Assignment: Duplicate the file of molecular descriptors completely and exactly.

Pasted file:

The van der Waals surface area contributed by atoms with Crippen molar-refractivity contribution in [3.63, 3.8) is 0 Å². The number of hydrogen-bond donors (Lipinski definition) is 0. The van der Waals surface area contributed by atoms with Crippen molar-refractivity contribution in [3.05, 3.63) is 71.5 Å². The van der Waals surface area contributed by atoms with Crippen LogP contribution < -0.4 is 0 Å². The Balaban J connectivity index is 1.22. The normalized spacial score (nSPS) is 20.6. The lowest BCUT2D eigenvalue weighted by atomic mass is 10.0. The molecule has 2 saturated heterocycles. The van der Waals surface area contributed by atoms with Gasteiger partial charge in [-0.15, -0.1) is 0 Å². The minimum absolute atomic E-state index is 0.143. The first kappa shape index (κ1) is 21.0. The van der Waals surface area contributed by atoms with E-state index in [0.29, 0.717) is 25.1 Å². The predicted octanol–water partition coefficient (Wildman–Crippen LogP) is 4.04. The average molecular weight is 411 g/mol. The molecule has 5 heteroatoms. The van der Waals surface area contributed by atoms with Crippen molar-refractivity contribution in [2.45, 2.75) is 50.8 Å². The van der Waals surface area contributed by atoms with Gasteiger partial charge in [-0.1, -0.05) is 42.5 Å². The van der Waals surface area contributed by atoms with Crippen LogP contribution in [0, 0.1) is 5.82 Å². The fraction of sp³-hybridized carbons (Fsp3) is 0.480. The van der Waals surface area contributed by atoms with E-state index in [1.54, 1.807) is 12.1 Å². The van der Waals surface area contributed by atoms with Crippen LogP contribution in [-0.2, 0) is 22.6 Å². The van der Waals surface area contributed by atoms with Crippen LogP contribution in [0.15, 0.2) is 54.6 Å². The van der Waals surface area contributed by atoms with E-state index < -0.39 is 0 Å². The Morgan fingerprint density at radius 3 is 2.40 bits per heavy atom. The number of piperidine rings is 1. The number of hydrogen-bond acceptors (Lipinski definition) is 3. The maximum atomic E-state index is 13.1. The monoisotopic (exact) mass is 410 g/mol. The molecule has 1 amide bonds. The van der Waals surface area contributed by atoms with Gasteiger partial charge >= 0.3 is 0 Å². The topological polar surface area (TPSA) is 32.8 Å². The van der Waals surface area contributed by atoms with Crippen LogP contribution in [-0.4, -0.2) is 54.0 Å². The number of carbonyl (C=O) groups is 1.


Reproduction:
The van der Waals surface area contributed by atoms with Crippen molar-refractivity contribution in [3.63, 3.8) is 0 Å². The number of hydrogen-bond donors (Lipinski definition) is 0. The van der Waals surface area contributed by atoms with Crippen molar-refractivity contribution in [3.05, 3.63) is 71.5 Å². The van der Waals surface area contributed by atoms with Crippen LogP contribution < -0.4 is 0 Å². The Balaban J connectivity index is 1.22. The normalized spacial score (nSPS) is 20.6. The lowest BCUT2D eigenvalue weighted by atomic mass is 10.0. The molecule has 2 saturated heterocycles. The van der Waals surface area contributed by atoms with Gasteiger partial charge in [-0.15, -0.1) is 0 Å². The minimum absolute atomic E-state index is 0.143. The first kappa shape index (κ1) is 21.0. The van der Waals surface area contributed by atoms with E-state index in [0.29, 0.717) is 25.1 Å². The predicted octanol–water partition coefficient (Wildman–Crippen LogP) is 4.04. The average molecular weight is 411 g/mol. The molecule has 5 heteroatoms. The van der Waals surface area contributed by atoms with Crippen molar-refractivity contribution in [2.45, 2.75) is 50.8 Å². The van der Waals surface area contributed by atoms with Gasteiger partial charge in [-0.1, -0.05) is 42.5 Å². The van der Waals surface area contributed by atoms with Crippen LogP contribution in [0, 0.1) is 5.82 Å². The fraction of sp³-hybridized carbons (Fsp3) is 0.480. The van der Waals surface area contributed by atoms with E-state index in [1.54, 1.807) is 12.1 Å². The van der Waals surface area contributed by atoms with Crippen LogP contribution in [-0.2, 0) is 22.6 Å². The van der Waals surface area contributed by atoms with Crippen LogP contribution in [0.15, 0.2) is 54.6 Å². The van der Waals surface area contributed by atoms with E-state index < -0.39 is 0 Å². The Morgan fingerprint density at radius 3 is 2.40 bits per heavy atom. The number of piperidine rings is 1. The number of hydrogen-bond acceptors (Lipinski definition) is 3. The maximum atomic E-state index is 13.1. The monoisotopic (exact) mass is 410 g/mol. The molecule has 1 amide bonds. The van der Waals surface area contributed by atoms with Gasteiger partial charge >= 0.3 is 0 Å². The topological polar surface area (TPSA) is 32.8 Å². The van der Waals surface area contributed by atoms with Crippen LogP contribution in [-0.4, -0.2) is 54.0 Å². The number of carbonyl (C=O) groups is 1.